I am trying to track down information on Romanian vehicles used in the Siege of Budapest. I know by this time the Soviets had confiscated nearly all of their German armor but did the Romanians have any Armor in use during the siege?


Also as a side topic, were there any unique units involved in the Siege? Besides your normal infantry line units?

Thank you for any help you can provide.


More to the point, directly involved in the battle was the Romanian 7th Army Corps (commander being gen. Nicolae Șova, http://worldwar2.ro/generali/?article=92), composed of the 2nd and the 19 Infantry Divisions and the 9th cavalry Division (and probably also a motor regiment of heavy artillery). But, from what I red, the Romanian division also had the support of (subordinated) Soviet armor units. This was rather an exception, because of the odd way in which, despite protestations from the Romanian HQ, the "allied army groups" (Soviet-Romanian) were constituted, with a Romanian army subordinated to its Soviet counterpart/pair and its commanding general.
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Dénes
Posted: April 14, 2017 01:08 pm
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QUOTE (Agarici @ April 13, 2017 03:02 pm)
Never mind, the first beer is on me, when you come to Cluj (now that it is officially called Kolozsvár also) for such a discussion.

Rest assured, Agarici, if I ever end up in Cluj for more than a couple of hours, I will have a beer with you. The chances of this to happen is however slim, as I am usually rushing through the highway South of the city heading towards Tg. Mures.

As for epithets Nazi, Horthyst and Antonescian (Hohenzollerian?), I refrain using them, as they belong to politics, and cheap tabloids. Also, I am not using 'liberation', or 'occupation' for ethnically mixed territories. Here is one such example how I treat this delicate subject (I hope you would not mind my direct approach).

(IMG:http://i68.tinypic.com/e65554.jpg)

Finally, during the past 10+ years I had - often heated - discussions here with you. I realised that certain topics must be spelled out clearly, not hiding behind all kind of metaphores, or indirect explanation, which would be lost to most readers not initiated in the intricacy of the particular delicate topic.

Gen. Dénes

This post has been edited by Dénes on April 14, 2017 01:11 pm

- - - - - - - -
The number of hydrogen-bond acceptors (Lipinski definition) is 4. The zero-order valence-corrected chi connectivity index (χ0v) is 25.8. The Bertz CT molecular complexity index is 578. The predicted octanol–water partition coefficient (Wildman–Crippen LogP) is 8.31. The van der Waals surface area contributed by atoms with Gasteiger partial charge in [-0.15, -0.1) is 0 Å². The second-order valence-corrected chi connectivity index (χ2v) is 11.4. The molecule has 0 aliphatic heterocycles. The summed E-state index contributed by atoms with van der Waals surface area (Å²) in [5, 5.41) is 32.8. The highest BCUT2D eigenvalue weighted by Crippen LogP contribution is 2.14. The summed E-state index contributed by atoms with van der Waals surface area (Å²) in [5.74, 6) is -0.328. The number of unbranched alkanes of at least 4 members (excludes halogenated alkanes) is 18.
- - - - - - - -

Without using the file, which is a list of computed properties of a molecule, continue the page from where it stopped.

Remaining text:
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Agarici
Posted: April 18, 2017 06:21 am
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More to the point, regarding kp1201 initial question (if he's still with us): Romanian forces were mainly infantry (according to Max Axwothy's "The Romanian Army of World War 2", by the second half of 1944 the 9th Cavalry Division was actually an infantry formation, the soldiers having substituted their cavalry boots with infantry boots and puttees). They were using various vehicles, even though, according to various sources, many of them were being confiscated by the Soviets, with no viable source for replacement (other than the captures).

Staff cars: Tatra T 93 - infantry divisions, regiments(?), army corps (there are photos with the car, returning from the front-line to Ro, in mod-1945), Horch staff car (cavalry), Kubelvagens at lover level (and also for liaison, recon).

Recon: Tatra T 93 truck version (for infantry recon companies), perhaps Horch troop transporters for the cavalry divisions light infantry recon battalions - unlikely to be used for recon duties in an urban combat environment, motorcycles (solo and with sidecar, BMW 75 and Zundapp).

Troop transport and artillery tractors (for the heavy artillery regiment, subordinated to the army corps - the divisional artillery of these divisions being horse-drawn): Praha and Skoda trucks (like that from the photo posted by Denes), Mercedes (from 1942), Opel Blitz (from later in the war) and captured Soviet Gaz AAA trucks. Some Zugkraftwagen, ROS/01, T6 and Lanz Bulldog D8500 were used too. For the engineer/pontoon troops, Austro-Daimler ADGR's 6x6 trucks were imported, but I don't know if they were still in use.

Partly the above-mentioned models were also used for towing the Ro AT guns - 47, 45 (?), 50, 75 mm) (seen in a lot of photos during the siege of Budapest), together with lighter tractors (probably Romanian assembled/American/German Fords among them) and horses.

Were any independent AA unit subordinated to 7th Army Corps, they would have used Skodas and Henschels for the "heavy" (75, 88 mm) guns and Fords for the lighter ones.

Also, Ford ambulances (vans) were used.

This post has been edited by Agarici on April 21, 2017 11:47 am
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Agarici
Posted: April 18, 2017 06:23 am
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During the war, the Romanian trucks and vehicles (unarmored) were painted khaki, usually without crosses/roundels (after 23 August 1944 ).